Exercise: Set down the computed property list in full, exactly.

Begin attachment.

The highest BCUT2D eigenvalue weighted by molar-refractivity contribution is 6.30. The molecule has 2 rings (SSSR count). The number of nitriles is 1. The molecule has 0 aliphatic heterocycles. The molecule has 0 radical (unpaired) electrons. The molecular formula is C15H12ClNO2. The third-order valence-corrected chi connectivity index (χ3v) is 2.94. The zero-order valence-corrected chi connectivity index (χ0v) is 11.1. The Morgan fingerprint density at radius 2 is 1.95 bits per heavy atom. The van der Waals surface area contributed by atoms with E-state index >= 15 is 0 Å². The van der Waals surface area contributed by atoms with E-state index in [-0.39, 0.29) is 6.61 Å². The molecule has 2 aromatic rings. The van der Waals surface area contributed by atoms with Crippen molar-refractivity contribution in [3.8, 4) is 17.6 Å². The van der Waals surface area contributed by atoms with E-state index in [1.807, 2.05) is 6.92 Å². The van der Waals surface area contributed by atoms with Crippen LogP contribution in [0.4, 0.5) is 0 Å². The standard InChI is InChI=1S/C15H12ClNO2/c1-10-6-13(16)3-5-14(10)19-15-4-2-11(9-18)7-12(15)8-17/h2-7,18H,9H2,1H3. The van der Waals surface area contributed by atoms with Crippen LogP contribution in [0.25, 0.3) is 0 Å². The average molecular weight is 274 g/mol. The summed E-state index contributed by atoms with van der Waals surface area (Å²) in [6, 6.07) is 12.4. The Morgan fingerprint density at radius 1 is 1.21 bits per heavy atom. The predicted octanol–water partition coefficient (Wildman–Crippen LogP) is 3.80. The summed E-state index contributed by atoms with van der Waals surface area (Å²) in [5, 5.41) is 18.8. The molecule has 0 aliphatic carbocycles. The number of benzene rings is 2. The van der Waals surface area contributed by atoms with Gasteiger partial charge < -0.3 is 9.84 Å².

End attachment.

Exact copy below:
The highest BCUT2D eigenvalue weighted by molar-refractivity contribution is 6.30. The molecule has 2 rings (SSSR count). The number of nitriles is 1. The molecule has 0 aliphatic heterocycles. The molecule has 0 radical (unpaired) electrons. The molecular formula is C15H12ClNO2. The third-order valence-corrected chi connectivity index (χ3v) is 2.94. The zero-order valence-corrected chi connectivity index (χ0v) is 11.1. The Morgan fingerprint density at radius 2 is 1.95 bits per heavy atom. The van der Waals surface area contributed by atoms with E-state index >= 15 is 0 Å². The van der Waals surface area contributed by atoms with E-state index in [-0.39, 0.29) is 6.61 Å². The molecule has 2 aromatic rings. The van der Waals surface area contributed by atoms with Crippen molar-refractivity contribution in [3.8, 4) is 17.6 Å². The van der Waals surface area contributed by atoms with E-state index in [1.807, 2.05) is 6.92 Å². The van der Waals surface area contributed by atoms with Crippen LogP contribution in [0.4, 0.5) is 0 Å². The standard InChI is InChI=1S/C15H12ClNO2/c1-10-6-13(16)3-5-14(10)19-15-4-2-11(9-18)7-12(15)8-17/h2-7,18H,9H2,1H3. The van der Waals surface area contributed by atoms with Crippen LogP contribution in [0.25, 0.3) is 0 Å². The average molecular weight is 274 g/mol. The summed E-state index contributed by atoms with van der Waals surface area (Å²) in [6, 6.07) is 12.4. The Morgan fingerprint density at radius 1 is 1.21 bits per heavy atom. The predicted octanol–water partition coefficient (Wildman–Crippen LogP) is 3.80. The summed E-state index contributed by atoms with van der Waals surface area (Å²) in [5, 5.41) is 18.8. The molecule has 0 aliphatic carbocycles. The number of benzene rings is 2. The van der Waals surface area contributed by atoms with Gasteiger partial charge < -0.3 is 9.84 Å².